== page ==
The government of Venezuela has confirmed three deaths directly related to the Zika pandemic sweeping Latin America, while medical experts throughout the country report an alarming rise in the number of cases of Guillain-Barré syndrome, a disease Zika is suspected of triggering in certain patients.
“We have 319 confirmed cases [of Zika], of which 68 have gotten complicated and, unfortunately, we have had three Zika-related deaths nationally,” socialist President Nicolás Maduro announced Thursday. He noted that, given how time-consuming the effort of confirming the presence of Zika in a patient’s bloodstream is, the government has only been able to confirm those 319 cases, but doctors are monitoring 5,221 suspected cases of Zika nationwide as of February 8.
The number is about 500 more cases than the last official estimate out of the South American country. On January 28, Minister of Health Luisana Melo announced that the country’s doctors were monitoring 4,700 suspected cases of Zika. The government had not released new figures since, until this week.
In a related health crisis, doctors are reporting an escalating number of cases of Guillain-Barré syndrome, a disease in which the body’s immune system begins attacking its nerves. The result is crippling muscular pain and, in many cases, paralysis and death. Venezuelan newspaper El Nacional reports that doctors have documented 21 deaths related to Guillain-Barré. Doctors in both Brazil–the country that has become host to most of the Zika cases in this outbreak–and Colombia have also documented an increase in the number of Guillain-Barré cases and have begun to suspect that the Zika virus can trigger this immune system reaction when infecting patients.
El Nacional does not attribute the Guillain-Barré deaths to Zika specifically, however, but to Venezuela’s extreme shortage of pharmaceutical products, which prompted the head of the nation’s Pharmaceutical Federation to declare a “humanitarian emergency” in January. Doctors treat Guillain-Barré primarily with two alternative treatments: injections of immunoglobulin or albumin, products derived from healthy blood. “The lack of immunoglobulin and albumin has taken the lives of 21 people in 6 weeks,” El Nacional writes. Three have died in Caracas; the third died when the syndrome paralyzed the muscles surrounding the lungs, making it impossible to breathe.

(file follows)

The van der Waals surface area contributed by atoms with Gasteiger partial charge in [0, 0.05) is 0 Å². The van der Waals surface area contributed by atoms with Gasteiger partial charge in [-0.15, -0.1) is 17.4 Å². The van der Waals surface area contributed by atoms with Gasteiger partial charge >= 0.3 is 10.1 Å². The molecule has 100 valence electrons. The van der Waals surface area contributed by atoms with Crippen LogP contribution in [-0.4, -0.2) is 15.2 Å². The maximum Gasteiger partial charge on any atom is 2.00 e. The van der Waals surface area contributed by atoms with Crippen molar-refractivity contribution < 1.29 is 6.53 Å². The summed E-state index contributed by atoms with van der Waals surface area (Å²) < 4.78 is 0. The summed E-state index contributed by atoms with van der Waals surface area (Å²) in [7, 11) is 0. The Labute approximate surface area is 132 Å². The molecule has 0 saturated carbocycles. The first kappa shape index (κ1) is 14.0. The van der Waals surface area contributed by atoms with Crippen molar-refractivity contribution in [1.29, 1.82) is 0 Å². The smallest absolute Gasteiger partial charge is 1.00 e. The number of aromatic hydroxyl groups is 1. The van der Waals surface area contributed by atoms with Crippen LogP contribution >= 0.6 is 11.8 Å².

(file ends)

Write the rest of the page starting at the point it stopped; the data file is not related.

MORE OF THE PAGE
“Most of these patients had symptoms similar to Zika in the days prior to having Guillain-Barré,” the newspaper notes.
El Universal, another Venezuela newspaper, reports that Guillain-Barré has become a problem outside the capital, as well. In Mérida state, local authorities are tracking 158 suspected cases of Zika, six with Guillain-Barré. They have insisted, however, “The Zika, Dengue, and Chikungunya situation is under control in our state.” The Aedes aegypti mosquito, of which Venezuela has a significant population, spreads all three diseases.
At least one NGO is suggesting that the Venezuelan government numbers are significantly smaller than the actual number of Guillain-Barré cases. José Félix Oletta, a former Venezuelan health minister who works with the Let’s Defend Epidemiology Network, claims the group has evidence that there may be more than 3,000 Guillain-Barré patients in Venezuela. “We already have a weakened health care system, which tends to make these problems spread more rapidly. Add to that the lack of information and it’s a perfect storm,” Oletta said in January.
In addition to those inside Venezuela, the government of Colombia has alleged that the Venezuelan socialist government has “no systematic reporting of the data” regarding Zika cases, which is a “serious problem,” according to Colombian Health Minister Alejandro Gaviria. Colombia has recorded over 30,000 cases of Zika, compared to Venezuela’s suspected 5,000, a number indicating that Venezuela is underreporting its cases, given that the countries share a border.